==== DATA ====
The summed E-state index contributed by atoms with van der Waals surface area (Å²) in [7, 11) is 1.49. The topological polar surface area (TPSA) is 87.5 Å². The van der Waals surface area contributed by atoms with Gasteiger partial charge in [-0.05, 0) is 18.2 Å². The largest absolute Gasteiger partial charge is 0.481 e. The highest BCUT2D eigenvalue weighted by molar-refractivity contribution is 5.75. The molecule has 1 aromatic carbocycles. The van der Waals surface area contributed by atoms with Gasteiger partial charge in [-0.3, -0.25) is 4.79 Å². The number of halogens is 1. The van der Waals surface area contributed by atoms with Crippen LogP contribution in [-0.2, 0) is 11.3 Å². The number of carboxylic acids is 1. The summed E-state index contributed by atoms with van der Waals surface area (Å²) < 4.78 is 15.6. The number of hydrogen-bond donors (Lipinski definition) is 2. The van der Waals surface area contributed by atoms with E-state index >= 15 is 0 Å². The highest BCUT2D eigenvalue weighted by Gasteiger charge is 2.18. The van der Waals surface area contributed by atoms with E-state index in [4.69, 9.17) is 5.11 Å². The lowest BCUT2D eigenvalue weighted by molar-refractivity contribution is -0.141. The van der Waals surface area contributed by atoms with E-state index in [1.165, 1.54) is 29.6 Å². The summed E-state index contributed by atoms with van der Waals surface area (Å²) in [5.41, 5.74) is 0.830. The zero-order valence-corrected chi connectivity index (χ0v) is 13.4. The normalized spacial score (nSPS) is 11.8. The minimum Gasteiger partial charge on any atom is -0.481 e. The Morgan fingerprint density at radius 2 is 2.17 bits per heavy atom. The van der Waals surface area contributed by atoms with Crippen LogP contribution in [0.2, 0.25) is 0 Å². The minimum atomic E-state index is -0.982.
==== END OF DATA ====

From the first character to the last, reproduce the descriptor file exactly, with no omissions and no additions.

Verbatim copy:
The summed E-state index contributed by atoms with van der Waals surface area (Å²) in [7, 11) is 1.49. The topological polar surface area (TPSA) is 87.5 Å². The van der Waals surface area contributed by atoms with Gasteiger partial charge in [-0.05, 0) is 18.2 Å². The largest absolute Gasteiger partial charge is 0.481 e. The highest BCUT2D eigenvalue weighted by molar-refractivity contribution is 5.75. The molecule has 1 aromatic carbocycles. The van der Waals surface area contributed by atoms with Gasteiger partial charge in [-0.3, -0.25) is 4.79 Å². The number of halogens is 1. The van der Waals surface area contributed by atoms with Crippen LogP contribution in [-0.2, 0) is 11.3 Å². The number of carboxylic acids is 1. The summed E-state index contributed by atoms with van der Waals surface area (Å²) < 4.78 is 15.6. The number of hydrogen-bond donors (Lipinski definition) is 2. The van der Waals surface area contributed by atoms with E-state index >= 15 is 0 Å². The highest BCUT2D eigenvalue weighted by Gasteiger charge is 2.18. The van der Waals surface area contributed by atoms with E-state index in [4.69, 9.17) is 5.11 Å². The lowest BCUT2D eigenvalue weighted by molar-refractivity contribution is -0.141. The van der Waals surface area contributed by atoms with E-state index in [1.165, 1.54) is 29.6 Å². The summed E-state index contributed by atoms with van der Waals surface area (Å²) in [5.41, 5.74) is 0.830. The zero-order valence-corrected chi connectivity index (χ0v) is 13.4. The normalized spacial score (nSPS) is 11.8. The minimum Gasteiger partial charge on any atom is -0.481 e. The Morgan fingerprint density at radius 2 is 2.17 bits per heavy atom. The van der Waals surface area contributed by atoms with Crippen LogP contribution in [0.2, 0.25) is 0 Å². The minimum atomic E-state index is -0.982.